• Learn financial/money skills: If your spouse/parents/SO have always done your banking and taxes, it's time to brush up on your financial skills. In addition to all your regular work duties, you'll need to take responsibility for various personal "admin" tasks such as filing expense reports, balancing your personal checkbook, managing a section's finances, managing your TSP retirement accounts, changing currencies, etc. Nobody will watch out for you. Take control of your finances. 
  • Know your place:  If you have prior military experience, you're well familiar with the Chain of Command. The Foreign Service is no different. But for many folks in the Google Generation, the lines are very blurred between supervisors and subordinates. Most likely, your supervisor will want everything for the Front Office to go through them. Don't skip over people in your chain of command. 
  • Grow some Street Smarts: You'd be surprised by how many book-smart, geniuses there are in the Foreign Service who have no sense of street smarts. Author Scott Berkun defines: "To be street smart means you have situational awareness. You can assess the environment you are in, who is in it, and what the available angles are. Being on the street, or in the trenches, or whatever low to the ground metaphor you prefer, requires you learn to trust your own judgment about people and what matters."
  • Learn to Drive. Yes, drive a car. You'd be surprised how many city-dwelling folks who join the FS have never driven a car, or are nervous/scared/inexperienced drivers.  Unless you get posted to a country with a great public transportation system, or a country where you are not allowed to drive for security reasons, chances are you will need to drive to get to and from work and meetings. Start taking lessons.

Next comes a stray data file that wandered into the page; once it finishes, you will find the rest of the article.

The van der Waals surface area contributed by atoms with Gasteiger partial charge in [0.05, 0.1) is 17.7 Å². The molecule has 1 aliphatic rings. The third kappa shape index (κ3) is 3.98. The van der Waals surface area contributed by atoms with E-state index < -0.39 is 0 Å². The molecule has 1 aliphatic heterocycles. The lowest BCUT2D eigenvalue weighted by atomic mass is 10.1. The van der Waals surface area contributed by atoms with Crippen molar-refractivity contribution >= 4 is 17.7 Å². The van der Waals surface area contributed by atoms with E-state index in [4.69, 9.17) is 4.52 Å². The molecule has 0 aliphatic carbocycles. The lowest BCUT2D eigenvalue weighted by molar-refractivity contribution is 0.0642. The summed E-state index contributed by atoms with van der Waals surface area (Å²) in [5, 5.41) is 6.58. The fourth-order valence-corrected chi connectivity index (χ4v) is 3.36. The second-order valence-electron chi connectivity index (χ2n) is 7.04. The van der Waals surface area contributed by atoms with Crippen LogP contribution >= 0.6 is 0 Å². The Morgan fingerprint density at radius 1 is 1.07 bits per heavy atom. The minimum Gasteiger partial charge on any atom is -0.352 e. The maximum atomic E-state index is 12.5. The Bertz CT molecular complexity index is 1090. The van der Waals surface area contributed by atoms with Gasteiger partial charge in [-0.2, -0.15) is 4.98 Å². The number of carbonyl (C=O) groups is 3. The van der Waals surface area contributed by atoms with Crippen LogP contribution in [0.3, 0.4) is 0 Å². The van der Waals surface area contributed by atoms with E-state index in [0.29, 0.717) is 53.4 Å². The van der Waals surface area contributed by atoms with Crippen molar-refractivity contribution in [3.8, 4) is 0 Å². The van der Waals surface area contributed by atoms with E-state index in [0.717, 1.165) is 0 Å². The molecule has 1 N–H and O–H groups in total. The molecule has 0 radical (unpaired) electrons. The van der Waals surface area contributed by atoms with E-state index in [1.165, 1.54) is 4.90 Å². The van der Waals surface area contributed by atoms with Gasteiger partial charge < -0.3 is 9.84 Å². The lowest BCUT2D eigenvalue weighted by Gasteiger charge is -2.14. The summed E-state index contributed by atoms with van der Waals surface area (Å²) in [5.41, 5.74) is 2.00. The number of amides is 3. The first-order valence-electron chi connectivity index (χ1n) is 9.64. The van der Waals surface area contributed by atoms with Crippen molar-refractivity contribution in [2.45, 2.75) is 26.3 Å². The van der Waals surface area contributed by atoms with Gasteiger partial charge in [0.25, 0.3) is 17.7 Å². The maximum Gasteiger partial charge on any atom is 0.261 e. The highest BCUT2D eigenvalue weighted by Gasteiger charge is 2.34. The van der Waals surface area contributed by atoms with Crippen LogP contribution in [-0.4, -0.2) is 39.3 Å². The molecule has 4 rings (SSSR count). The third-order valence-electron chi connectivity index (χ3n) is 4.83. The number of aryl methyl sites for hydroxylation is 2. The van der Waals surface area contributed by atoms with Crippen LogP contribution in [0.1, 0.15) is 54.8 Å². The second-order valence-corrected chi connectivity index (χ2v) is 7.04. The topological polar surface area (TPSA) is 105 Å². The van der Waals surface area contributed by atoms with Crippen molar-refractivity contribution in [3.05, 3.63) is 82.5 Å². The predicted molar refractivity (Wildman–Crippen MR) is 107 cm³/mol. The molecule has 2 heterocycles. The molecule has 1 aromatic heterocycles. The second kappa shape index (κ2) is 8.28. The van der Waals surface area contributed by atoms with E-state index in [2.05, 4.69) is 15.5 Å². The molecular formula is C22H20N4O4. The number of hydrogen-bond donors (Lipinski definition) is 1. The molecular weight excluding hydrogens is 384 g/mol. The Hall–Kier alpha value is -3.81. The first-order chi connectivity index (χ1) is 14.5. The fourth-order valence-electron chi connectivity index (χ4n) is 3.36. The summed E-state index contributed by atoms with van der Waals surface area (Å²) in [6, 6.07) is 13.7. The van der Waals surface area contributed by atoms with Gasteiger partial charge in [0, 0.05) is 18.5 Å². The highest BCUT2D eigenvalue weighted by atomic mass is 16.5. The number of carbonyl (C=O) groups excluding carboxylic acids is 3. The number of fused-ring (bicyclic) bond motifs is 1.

• Learn to Drive a Stick-Shift (manual/standard) Car:  This is optional but a great skill to have, and it could save your life. Apart from North America, Australia and the Arabian Peninsula, most of the world drives manual transmission cars. Elsewhere, automatic transmission cars and rentals are difficult to find, or cost-prohibitive to rent/own. In those cases, you'll either have to bring your own car to post, or hope you can buy an automatic at post. Manual transmissions are more gas efficient and cheaper to repair. Most importantly, In an emergency situation, you could get away in any available car. Plus, you'll have less people trying to borrow your car! 
  • Learn to balance work & life: Whatever your career goals, you must find a work/life balance that is acceptable to both you and your family (if you have one). If you enjoy working 16-hour days and your family doesn't mind, that's fine and dandy, but don't expect your colleagues to feel the same way. Likewise, remember you are not Superman or Wonder Woman; you cannot work 24/7. You will burn-out. Take time out for yourself and enjoy your host nation, your region, your friends and family, the little things in life. 
  • Learn to say "no" and "help": These may be two of the hardest words for an Entry Level Officer to verbalize. If you honestly are too swamped to take on another task, admit to your supervisor that you do not have time to do a project and do it well; never say "yes" only to turn in a half-assed assignment. If you need help, say so. Don't be afraid to ask for assistance from your colleagues at post, your A-100 colleagues, or even consult your counterparts at regional posts.
  • When all else fails, Suck It Up: Life isn't fair. The Foreign Service is not fair. Differentials are not fair. The ELO bidding process is DEFINATELY not fair. I'm not a religious person but I'm reminded of the Serenity Prayer: "God, grant me the serenity to accept the things I cannot change, Courage to change the things I can, And wisdom to know the difference."

 Disclaimer: These are my own personal bits of advice. I'm eager to hear your thoughts on suggested FSO skills. Please share!